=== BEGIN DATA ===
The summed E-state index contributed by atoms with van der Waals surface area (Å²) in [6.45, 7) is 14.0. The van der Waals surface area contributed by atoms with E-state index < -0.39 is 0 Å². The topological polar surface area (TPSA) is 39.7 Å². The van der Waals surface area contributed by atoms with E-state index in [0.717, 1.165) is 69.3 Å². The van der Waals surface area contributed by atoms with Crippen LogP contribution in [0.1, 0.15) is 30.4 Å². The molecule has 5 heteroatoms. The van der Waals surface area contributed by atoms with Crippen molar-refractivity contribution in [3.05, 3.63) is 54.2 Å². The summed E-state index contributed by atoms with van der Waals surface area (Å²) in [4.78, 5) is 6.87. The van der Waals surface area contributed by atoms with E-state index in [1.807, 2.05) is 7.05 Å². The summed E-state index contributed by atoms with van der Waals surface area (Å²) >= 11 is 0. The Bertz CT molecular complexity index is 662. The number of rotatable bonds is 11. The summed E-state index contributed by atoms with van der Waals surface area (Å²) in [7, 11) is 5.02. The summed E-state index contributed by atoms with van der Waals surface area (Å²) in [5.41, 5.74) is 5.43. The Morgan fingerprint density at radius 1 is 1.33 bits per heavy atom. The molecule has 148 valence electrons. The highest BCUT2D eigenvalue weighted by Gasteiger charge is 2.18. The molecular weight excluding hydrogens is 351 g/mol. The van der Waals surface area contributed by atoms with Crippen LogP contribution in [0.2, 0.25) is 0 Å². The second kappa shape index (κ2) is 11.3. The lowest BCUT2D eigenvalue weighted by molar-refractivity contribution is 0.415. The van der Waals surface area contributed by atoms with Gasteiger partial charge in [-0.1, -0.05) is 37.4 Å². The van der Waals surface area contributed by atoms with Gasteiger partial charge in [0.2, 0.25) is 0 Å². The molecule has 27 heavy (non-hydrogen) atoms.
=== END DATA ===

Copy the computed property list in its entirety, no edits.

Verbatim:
The summed E-state index contributed by atoms with van der Waals surface area (Å²) in [6.45, 7) is 14.0. The van der Waals surface area contributed by atoms with E-state index < -0.39 is 0 Å². The topological polar surface area (TPSA) is 39.7 Å². The van der Waals surface area contributed by atoms with E-state index in [0.717, 1.165) is 69.3 Å². The van der Waals surface area contributed by atoms with Crippen LogP contribution in [0.1, 0.15) is 30.4 Å². The molecule has 5 heteroatoms. The van der Waals surface area contributed by atoms with Crippen molar-refractivity contribution in [3.05, 3.63) is 54.2 Å². The summed E-state index contributed by atoms with van der Waals surface area (Å²) in [4.78, 5) is 6.87. The van der Waals surface area contributed by atoms with E-state index in [1.807, 2.05) is 7.05 Å². The summed E-state index contributed by atoms with van der Waals surface area (Å²) >= 11 is 0. The Bertz CT molecular complexity index is 662. The number of rotatable bonds is 11. The summed E-state index contributed by atoms with van der Waals surface area (Å²) in [7, 11) is 5.02. The summed E-state index contributed by atoms with van der Waals surface area (Å²) in [5.41, 5.74) is 5.43. The Morgan fingerprint density at radius 1 is 1.33 bits per heavy atom. The molecule has 148 valence electrons. The highest BCUT2D eigenvalue weighted by Gasteiger charge is 2.18. The molecular weight excluding hydrogens is 351 g/mol. The van der Waals surface area contributed by atoms with Crippen LogP contribution in [0.2, 0.25) is 0 Å². The second kappa shape index (κ2) is 11.3. The lowest BCUT2D eigenvalue weighted by molar-refractivity contribution is 0.415. The van der Waals surface area contributed by atoms with Gasteiger partial charge in [-0.1, -0.05) is 37.4 Å². The van der Waals surface area contributed by atoms with Gasteiger partial charge in [0.2, 0.25) is 0 Å². The molecule has 27 heavy (non-hydrogen) atoms.